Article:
50 Objects

Painting of Alexander Grocery (1976)

Painting of Alexander Grocery (1976)

Object submitted by John Field ’72
Story by Lynne Gartley ’74 Meyer and Joyce Salmon

This painting of the Alexander Grocery, completed shortly after its closing, captures the quaint entrance to one of the most beloved off-campus destinations for thousands of Punahou students over the years. Whether known as “Alexander Grocery,” “Chinks,” “Chinx,” or “The Chink Store,” the pocket-sized neighborhood institution that stood at 1523 Alexander Street for 63 years is a ubiquitous memory for three generations of Punahou alumni. The shop first appeared around 1912, the first and only business on a small residential street where kiawe trees dominated and Judge William Whitney’s cow pasture was a local landmark.

Ah Seong Liu was the proprietor and his daughters and son, Dan Liu – Honolulu’s longest serving police chief – labored to sell “good lunches” to Punahou students for 15 cents. George Chun ’32 would continue the Lius’ efforts in 1947, when the store was deemed “off campus” because of its tolerance of smoking and gambling. But things would change under the helm of Albert T. and Esther Lau who took over in 1953. They ran a tight ship, a store that they would be comfortable having their own children patronize. In addition to selling hamburgers, shave ice, crack seed and manapua, they offered a priceless bonus: advice, encouragement, and a personal interest in the students who flocked through their doors.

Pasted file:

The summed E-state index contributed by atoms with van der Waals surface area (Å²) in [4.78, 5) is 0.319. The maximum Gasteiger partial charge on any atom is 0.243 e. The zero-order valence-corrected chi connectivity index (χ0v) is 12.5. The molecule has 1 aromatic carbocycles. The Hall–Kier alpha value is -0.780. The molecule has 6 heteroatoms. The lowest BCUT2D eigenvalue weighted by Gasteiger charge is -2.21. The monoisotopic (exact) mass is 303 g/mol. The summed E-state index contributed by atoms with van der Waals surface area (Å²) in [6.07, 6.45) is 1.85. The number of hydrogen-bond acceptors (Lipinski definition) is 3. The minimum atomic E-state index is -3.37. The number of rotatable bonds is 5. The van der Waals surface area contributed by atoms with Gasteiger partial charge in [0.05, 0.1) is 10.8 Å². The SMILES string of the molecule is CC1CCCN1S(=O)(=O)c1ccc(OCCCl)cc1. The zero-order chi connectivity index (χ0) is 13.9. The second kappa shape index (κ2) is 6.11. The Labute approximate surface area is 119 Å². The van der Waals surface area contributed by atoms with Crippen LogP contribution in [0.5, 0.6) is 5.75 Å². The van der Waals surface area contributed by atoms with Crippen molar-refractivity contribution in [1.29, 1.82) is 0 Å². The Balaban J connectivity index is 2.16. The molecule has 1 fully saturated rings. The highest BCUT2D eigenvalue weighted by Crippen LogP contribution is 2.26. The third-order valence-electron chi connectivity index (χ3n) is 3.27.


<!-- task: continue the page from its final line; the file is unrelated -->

The result was a place whose 1975 closing – the land had been sold and a 17-story condominium was to be built – was bemoaned by Samuel “Sammy” Amalu ’35 who wrote that, “The Chink Store will be amputated from the body of Punahou.” Thousands of Punahou and Maryknoll students filled Alexander Street to attend the May 27 “Last Hurrah Party.” Ho‘okupu were offered through song, paintings and a gilded shave ice trophy. The Laus were made honorary Punahou faculty members and were surprised by the appearance of their son Richard ’65 who flew in from Fresno, California. As a measure of their devotion, the Laus gifted their benches, shave ice machine, hamburger cooker (and Mrs. Lau’s recipe), glass showcase and the store sign to Punahou. Alas, in a melancholy twist, the sign would never cross Wilder Street. The Saturday before the memorable party it had been stolen from the store.

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